The internet can be used as a powerful tool for public shaming as can be seen in this recent notorious example.
A woman and her dog are riding the Seoul subways. The dog poops in the floor. The woman refuses to clean it up, despite being told to by other passengers. Someone takes a picture of her, posts it on the Internet, and she is publicly shamed — and the story will live on the Internet forever. Then, the blogosphere debates the notion of the Internet as a social enforcement tool.
The Internet is changing our notions of personal privacy, and how the public enforces social norms.
Here are the pictures and subsequent parodies.
This episode raises some fascinating and important issues on the concept of so-called “privacy rights” and the reasonable expectation of privacy in the Internet age. I haven’t thought these issues through in the depth required, but my suspicion is that the notion of “privacy rights” as is currently discussed is actually a package-deal of a number of somewhat-related issues lumped together under one banner. In some contexts, personal information about oneself can and should be protected, whereas in other contexts there is no reasonable expectation of privacy; and the various situations need to be carefully analyzed in terms of the appropriate underlying principles. (I hasten to add that I don’t have a clear idea of how best to formulate these principles, let alone apply them in all the tricky cases. Many of the currently tricky situations would probably also be covered by private contract).
There are a number of resources that describe the state of the current law with respect to when model releases are required for photographs taken in a public setting, and here is one typical website. Based on my reading, here are some factors that could be used to argue that the Korean woman’s rights were not violated:
1. She was in a public place, and therefore had a low reasonable expectation of privacy.
2. Her actions were “news-worthy”.
3. The photograph did not portray her in a false light (i.e., the photograph was used to illustrate a true claim about her actions).
Of course, if some cretins were to use this information to illegally harass her (such as sending her death threats), that would clearly be a rights-violation — but the bad act would be the harassers’ use of the information, not the dissemination of the photograph in the first place.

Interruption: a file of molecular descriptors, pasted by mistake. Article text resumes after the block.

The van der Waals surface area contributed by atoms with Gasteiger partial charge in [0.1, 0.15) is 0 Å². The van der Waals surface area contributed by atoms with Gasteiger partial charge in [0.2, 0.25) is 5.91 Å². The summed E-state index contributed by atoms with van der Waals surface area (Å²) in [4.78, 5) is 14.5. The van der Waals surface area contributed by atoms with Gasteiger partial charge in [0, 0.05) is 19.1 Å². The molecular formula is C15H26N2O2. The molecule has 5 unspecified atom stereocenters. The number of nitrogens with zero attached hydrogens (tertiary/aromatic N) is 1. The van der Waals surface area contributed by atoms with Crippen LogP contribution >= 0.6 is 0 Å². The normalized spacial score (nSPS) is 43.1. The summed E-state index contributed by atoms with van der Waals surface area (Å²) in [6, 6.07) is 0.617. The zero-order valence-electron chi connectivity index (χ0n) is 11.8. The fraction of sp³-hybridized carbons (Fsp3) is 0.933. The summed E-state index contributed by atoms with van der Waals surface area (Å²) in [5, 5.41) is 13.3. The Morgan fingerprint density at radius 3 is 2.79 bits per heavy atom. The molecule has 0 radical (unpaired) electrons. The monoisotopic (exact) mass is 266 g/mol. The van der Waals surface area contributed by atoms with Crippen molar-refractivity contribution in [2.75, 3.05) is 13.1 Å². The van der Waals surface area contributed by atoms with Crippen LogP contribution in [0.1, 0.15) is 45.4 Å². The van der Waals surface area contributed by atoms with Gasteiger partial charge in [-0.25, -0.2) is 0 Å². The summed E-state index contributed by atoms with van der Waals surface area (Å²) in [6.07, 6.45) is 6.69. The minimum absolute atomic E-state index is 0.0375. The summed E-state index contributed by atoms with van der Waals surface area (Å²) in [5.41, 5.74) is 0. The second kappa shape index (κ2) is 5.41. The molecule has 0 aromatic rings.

(There is the usual mild complicating factor that this particular incident took place in a public subway, and under an ideal system of government such subways would be under private ownership and the owners would be able to establish the rules for use of cameras by customers. But even today, the same issues already arise, for instance in large privately-owned but open-to-the-public shopping malls where the mall owners have not spelled out explicit rules regarding the use of cameras by customers. In those cases, the law assumes a very low reasonable expectation of privacy — for example, a shopper cannot go to such a mall sporting a bizarre purple hairdo, then get upset when passers-by giggle and point at him or her. The very act of voluntarily going to such a place where one can expect to be in the full view of a large number of other customers, means that one cannot be surprised when one’s unusual behaviour is noticed and commented upon.)
In general, assuming that there are no rights-violations involved, I like the use of widespread dissemination of (truthful) information to encourage good behaviour through reputation effects. We already know this works well in the commercial world (i.e., selecting a doctor or an auto mechanic), and this should translate well to non-commercial public behaviour.
But I’d be very interested in hearing how others analyze this issue.